When you were a kid, did you ever play Disaster? It’s not a formal game that I’m aware of, but between my own childhood and my time working in daycare, it’s one of those games–like “House”, or “School”–that I saw played out again and again.
The basic premise is this: Something really bad has happened. You and whoever else is playing with you that day have to deal with the Really Bad Thing, which will usually involve some sort of natural disaster (and which I imagine varies from region to region, based on which natural disasters are most likely in your hometown–around here, it was tornadoes). And then because kids are kids and therefore masters of one-upmanship, another Really Bad Thing will happen–if at all possible, worse than the first Really Bad Thing–and then additional Really Bad Things will happen, and by the time recess is over, it’s full-tilt apocalypse and you and your friends are running around trying to survive what is essentially Sharknado Jr. I remember an afternoon in elementary school when two friends were over, and what started as a fun game of “Let’s pretend we’re preschool teachers and all these dolls are the kids in our class” devolved into “…but it’s not just one tornado coming at us–there’s one coming from every direction! There’s like four tornadoes, and they’re all heading right at the daycare center, and we have to keep all the kids safe!”
That, gang, is the premise behind Emmy Laybourne’s Monument 14.
…well, ok, not the Four Tornadoes, One Daycare Center scenario; that one belongs to me, Melissa, and Callie, and we expect to get the movie option paperwork soon. But Monument 14 starts with a similar round of Really Bad Thing plus Really Badder Thing plus OMG Such A Bad Thing; specifically, a busload of kids is hit by the WORST HAILSTORM EVER and crashes into the side of a Walmart-style superstore…and the bus driver goes to get help and doesn’t come back, so the kids turn on the tv, and we learn that the hailstorm is the result of a volcanic eruption. That caused a MEGATSUNAMI (we don’t do anything halfway around here). Which causes an earthquake. Which causes a breach at the nearby bioweapons development laboratory, which releases bioweapons into the air.
I’d picked this one up because it’s the first of a series, and I’m a sucker for book series–they take so much thinking out of it all, y’know, because when you finish one book, the next one is all queued up and ready for love. And this one is a post-apocalyptic YA (duhh), and we all know how I feel about those (passion of a thousand rolling megatsunamis, that’s how).
But y’know, there’s only so high my eyebrow can go before it runs out of forehead and starts trying to infiltrate my hairline. So as I was reading the first few chapters, I found myself straining at my face’s northern boundary even as my willingness to suspend disbelief was being stretched like an overworked rubber band.
I forged ahead–I mean, once the chemical weapons are in the air, there’s not much going back–and I admit, there was a certain element of curiosity involved. But then we ran into the next problem: I didn’t really care about the characters, any of them, except in this mild “that’s nice, dear” sort of way…and so while I had a vague interest in seeing what they would decide to do with the contents of the superstore and their survival at stake, I wasn’t really rooting for them. And then–heaven help me–one of the older kids found the stash of narcotics in the pharmacy. You can tell where that’s headed.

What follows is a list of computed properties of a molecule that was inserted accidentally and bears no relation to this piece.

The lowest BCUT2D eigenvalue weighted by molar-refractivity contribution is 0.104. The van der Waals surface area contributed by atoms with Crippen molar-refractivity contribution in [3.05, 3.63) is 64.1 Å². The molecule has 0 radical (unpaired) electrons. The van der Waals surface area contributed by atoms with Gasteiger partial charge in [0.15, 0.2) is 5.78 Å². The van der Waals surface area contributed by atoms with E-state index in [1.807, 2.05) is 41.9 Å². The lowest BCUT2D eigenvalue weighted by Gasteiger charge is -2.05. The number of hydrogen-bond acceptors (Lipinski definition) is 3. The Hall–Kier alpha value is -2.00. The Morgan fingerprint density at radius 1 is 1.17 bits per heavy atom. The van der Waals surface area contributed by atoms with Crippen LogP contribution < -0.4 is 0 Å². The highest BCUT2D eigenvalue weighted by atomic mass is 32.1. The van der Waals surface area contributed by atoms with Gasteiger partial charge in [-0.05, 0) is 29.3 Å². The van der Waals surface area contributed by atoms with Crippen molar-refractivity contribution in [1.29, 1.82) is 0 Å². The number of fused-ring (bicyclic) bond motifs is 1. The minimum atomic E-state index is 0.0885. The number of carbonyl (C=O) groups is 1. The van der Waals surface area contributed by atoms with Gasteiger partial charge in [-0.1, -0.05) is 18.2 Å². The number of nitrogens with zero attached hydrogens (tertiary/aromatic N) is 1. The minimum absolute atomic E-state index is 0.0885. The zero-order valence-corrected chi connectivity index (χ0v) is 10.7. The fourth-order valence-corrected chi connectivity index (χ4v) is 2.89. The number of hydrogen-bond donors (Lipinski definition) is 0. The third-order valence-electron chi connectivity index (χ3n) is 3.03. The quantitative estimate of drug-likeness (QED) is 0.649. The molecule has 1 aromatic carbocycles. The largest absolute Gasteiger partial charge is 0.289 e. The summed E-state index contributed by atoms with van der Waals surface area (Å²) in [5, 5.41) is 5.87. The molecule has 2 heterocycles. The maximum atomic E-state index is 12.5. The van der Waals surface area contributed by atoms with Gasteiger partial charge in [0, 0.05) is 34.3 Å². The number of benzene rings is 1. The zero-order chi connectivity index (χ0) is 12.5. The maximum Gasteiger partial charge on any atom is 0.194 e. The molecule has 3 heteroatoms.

Oh, and as fair warning, someone has apparently optioned this book for a movie, with a tentative release date in 2015. Plan your life accordingly.
So here’s the bottom line: playing Disaster is great fun when you’re eight. Daydreaming idly about what you’d do if you found yourself in a superstore during the Apocalypse is entertaining, and a fun way to pass the time (…or is that just me being weird again?). But there comes a point when your novel has to have something redeeming about it–super-compelling characters, really tight storyline, amazing writing, something, anything, dear lord give me anything at all–or it just becomes an omnishambles that really, really feels like it needed an editor to have the guts to stand up at any point during its development and say “No. No more. The only thing missing from this is a rain of alligators or an actual sharknado, and I am currently terrified about what you’re planning to put in the sequel to this book”. And apparently Laybourne, bless her heart, had nobody with the guts to say that to her. So here we sit, with this book full of EVERYTHING IS BAD AT ONCE, and a forthcoming movie and a series of sequels…and a startling number of reviewers who will tell you the book is brilliant and exhilarating, when mostly it’s just the sort of story that makes you non-committally curious about what happens next (pro tip: I hit up the internet, found out how the story plays out, and was totally satisfied. Total time spent, about 3 minutes. Which is much less of a waste than the time I would’ve spent reading the novels. Yeesh).
TL;DR: Wow, that’s a lot of Really Bad Stuff happening at once. Monument 14 is the story of a group of kids trying to survive a hailstorm/megatsunami/earthquake/bioweapons containment breach from inside the superstore where their bus crashed…and it’s the sort of book that makes an excellent argument for why editors really need to have the courage to stand up to their writers.
Rating: 5/10 Muddy Hoofprints. I can see where some 14-year-olds would really dig this, y’know, because OMG ALL THE DOOM (plus some fairly attractive teenage characters running around). But this is not one of those books that is going to make the jump to having a rabid adult fanbase. Frankly, I’m not sure it’s even going to have a rabid YA fanbase. I do, however, hope they put Michael Bay in charge of the movie, ’cause he’s pretty much the only person who I think could do this particular story justice.